code, so the programmer _can't_ guarantee that it's @safe.

> The template issue needs fixed, but maybe it is the inference
> which needs expanded? Maybe a template is only inferred as safe
> or trusted and require explicitly system?
> 
> I think I was going to say more, but I'm not versed in the
> problems for this area, which I'm sure there are many, so this is
> probably good enough self butchering.

The main problem is when you have code that is @system in a templated function 
and while you can guarantee that that code is actually @safe and therefore 
mark it as @trusted, you can't guarantee that for the rest of the function.

With the current situation, you can't mark that function as @trusted, because 
that would be certifying that _everything_ in the function was @safe, which 
isn't necessarily true. Ideally, you would be able to mark the operations that 
are @system but you know are really @safe with @trusted and let whether the 
function as a whole is @safe or @system be inferred by the compiler. But right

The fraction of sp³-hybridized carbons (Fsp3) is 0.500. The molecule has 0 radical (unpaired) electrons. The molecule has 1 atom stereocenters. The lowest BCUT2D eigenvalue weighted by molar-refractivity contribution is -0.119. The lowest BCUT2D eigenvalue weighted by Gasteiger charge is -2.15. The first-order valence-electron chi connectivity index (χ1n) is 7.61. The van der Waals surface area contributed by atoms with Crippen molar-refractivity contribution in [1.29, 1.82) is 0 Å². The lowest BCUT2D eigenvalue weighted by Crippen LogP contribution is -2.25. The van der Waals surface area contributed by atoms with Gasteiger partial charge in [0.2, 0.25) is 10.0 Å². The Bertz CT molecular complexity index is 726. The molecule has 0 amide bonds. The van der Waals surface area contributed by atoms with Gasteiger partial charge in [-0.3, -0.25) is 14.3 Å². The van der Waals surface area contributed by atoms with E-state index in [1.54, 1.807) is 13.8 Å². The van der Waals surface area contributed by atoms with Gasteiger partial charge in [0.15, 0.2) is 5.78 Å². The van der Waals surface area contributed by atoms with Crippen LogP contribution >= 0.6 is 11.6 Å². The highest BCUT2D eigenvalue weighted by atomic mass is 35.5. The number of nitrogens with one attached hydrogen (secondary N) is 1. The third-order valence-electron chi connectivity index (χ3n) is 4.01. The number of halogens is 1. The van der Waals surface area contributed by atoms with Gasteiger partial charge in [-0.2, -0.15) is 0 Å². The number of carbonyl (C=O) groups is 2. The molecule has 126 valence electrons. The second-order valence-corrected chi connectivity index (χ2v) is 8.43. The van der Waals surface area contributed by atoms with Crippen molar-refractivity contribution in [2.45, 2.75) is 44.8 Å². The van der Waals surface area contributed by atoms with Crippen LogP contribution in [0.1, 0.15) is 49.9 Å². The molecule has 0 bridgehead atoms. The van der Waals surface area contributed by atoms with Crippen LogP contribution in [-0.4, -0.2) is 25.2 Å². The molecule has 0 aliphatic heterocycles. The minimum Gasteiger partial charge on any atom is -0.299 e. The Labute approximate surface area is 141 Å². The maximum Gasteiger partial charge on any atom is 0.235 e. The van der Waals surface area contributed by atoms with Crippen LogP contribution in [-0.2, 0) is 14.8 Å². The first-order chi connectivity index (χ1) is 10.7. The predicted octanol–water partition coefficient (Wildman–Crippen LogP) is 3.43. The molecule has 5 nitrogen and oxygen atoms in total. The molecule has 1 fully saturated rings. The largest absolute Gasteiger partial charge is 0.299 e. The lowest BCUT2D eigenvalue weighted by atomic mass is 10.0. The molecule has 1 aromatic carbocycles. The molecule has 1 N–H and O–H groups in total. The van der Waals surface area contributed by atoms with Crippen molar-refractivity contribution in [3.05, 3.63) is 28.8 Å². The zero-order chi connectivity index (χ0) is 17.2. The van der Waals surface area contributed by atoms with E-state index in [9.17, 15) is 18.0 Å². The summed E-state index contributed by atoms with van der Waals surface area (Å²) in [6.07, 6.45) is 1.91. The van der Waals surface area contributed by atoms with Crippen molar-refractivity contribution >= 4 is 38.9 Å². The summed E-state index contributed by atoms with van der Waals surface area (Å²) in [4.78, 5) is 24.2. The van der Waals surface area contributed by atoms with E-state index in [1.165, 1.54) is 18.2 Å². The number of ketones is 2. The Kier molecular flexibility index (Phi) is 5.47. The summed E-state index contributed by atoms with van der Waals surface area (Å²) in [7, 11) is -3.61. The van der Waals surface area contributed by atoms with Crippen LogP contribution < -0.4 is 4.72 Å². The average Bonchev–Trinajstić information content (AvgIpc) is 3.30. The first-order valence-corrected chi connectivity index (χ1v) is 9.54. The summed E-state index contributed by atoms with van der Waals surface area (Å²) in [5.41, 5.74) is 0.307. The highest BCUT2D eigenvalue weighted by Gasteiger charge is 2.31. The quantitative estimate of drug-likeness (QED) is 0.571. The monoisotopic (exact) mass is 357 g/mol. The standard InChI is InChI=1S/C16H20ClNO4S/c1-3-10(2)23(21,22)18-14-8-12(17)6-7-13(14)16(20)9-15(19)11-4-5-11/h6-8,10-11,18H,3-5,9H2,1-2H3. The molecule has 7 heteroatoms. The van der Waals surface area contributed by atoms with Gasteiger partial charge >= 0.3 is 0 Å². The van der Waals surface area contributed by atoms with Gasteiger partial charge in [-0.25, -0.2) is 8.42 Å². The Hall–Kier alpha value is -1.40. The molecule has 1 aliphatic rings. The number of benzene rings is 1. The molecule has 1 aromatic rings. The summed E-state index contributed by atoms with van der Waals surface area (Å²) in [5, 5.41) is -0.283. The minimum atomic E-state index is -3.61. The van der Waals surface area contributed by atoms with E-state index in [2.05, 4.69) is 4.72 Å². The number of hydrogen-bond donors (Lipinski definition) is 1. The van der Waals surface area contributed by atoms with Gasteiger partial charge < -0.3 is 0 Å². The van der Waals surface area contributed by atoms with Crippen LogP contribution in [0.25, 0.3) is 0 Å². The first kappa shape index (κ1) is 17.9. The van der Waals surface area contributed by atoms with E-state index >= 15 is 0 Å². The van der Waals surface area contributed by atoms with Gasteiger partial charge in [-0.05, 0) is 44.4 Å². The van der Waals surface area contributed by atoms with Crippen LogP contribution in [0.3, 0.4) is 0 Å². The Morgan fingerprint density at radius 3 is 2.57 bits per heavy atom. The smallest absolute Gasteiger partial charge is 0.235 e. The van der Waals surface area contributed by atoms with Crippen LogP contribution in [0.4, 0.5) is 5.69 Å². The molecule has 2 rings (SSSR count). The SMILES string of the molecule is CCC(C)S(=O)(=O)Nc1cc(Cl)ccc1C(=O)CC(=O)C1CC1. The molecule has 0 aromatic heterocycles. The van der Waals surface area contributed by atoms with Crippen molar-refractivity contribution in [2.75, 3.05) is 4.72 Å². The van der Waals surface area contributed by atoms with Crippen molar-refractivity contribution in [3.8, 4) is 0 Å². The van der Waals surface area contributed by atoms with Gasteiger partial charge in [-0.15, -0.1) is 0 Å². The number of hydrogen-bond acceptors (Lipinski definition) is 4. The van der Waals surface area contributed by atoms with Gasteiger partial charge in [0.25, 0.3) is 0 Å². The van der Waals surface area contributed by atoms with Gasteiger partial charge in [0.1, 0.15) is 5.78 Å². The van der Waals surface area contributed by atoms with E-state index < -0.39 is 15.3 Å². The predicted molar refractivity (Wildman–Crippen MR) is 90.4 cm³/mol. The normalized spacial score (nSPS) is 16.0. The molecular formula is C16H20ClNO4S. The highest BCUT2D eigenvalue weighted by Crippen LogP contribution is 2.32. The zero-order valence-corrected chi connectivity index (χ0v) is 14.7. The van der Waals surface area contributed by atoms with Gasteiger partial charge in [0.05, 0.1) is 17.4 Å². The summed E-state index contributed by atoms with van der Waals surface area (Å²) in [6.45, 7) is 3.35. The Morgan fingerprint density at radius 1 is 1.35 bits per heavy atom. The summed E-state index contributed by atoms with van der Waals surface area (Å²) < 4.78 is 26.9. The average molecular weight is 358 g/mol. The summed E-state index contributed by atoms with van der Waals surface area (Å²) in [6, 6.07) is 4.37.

now, you either have to break up that @trusted code into a separate function 
(which isn't always reasonable) or play games with static if and having two 
versions of the same function where one is @safe and the other is @system. For 
instance, in the new std.range.RefRange, save is defined something like this:

private static void _testSave(R)(R* range)
{
   (*range).save;
}

static if(isSafe!(_testSave!R))
{
   @property auto save() @trusted
   {
       mixin(_genSave());
   }
}
else
{
   @property auto save()
   {
       mixin(_genSave());
   }
}

private static string _genSave() @safe pure nothrow
{
   return `import std.conv;` ~
          `alias typeof((*_range).save) S;` ~
          `static assert(isForwardRange!S, S.stringof ~ " is not a forward 
range.");` ~
          `auto mem = new void[S.sizeof];` ~
          `emplace!S(mem, cast(S)(*_range).save);` ~
          `return RefRange!S(cast(S*)mem.ptr);`;
}

The problem is that the emplace stuff is @system, and I know that it's really 
@safe and want to mark it with @trusted, but I _don't_ know that _range's save 
function is @safe, so I can't mark RefRange's save as @trusted. I'm stuck 
either doing nonsense like the code above or giving up on making it possible 
for save to be @safe. With David's suggestion, all of that can be reduced to 
this:

@property auto save()
{
   import std.conv;
   alias typeof((*_range).save) S;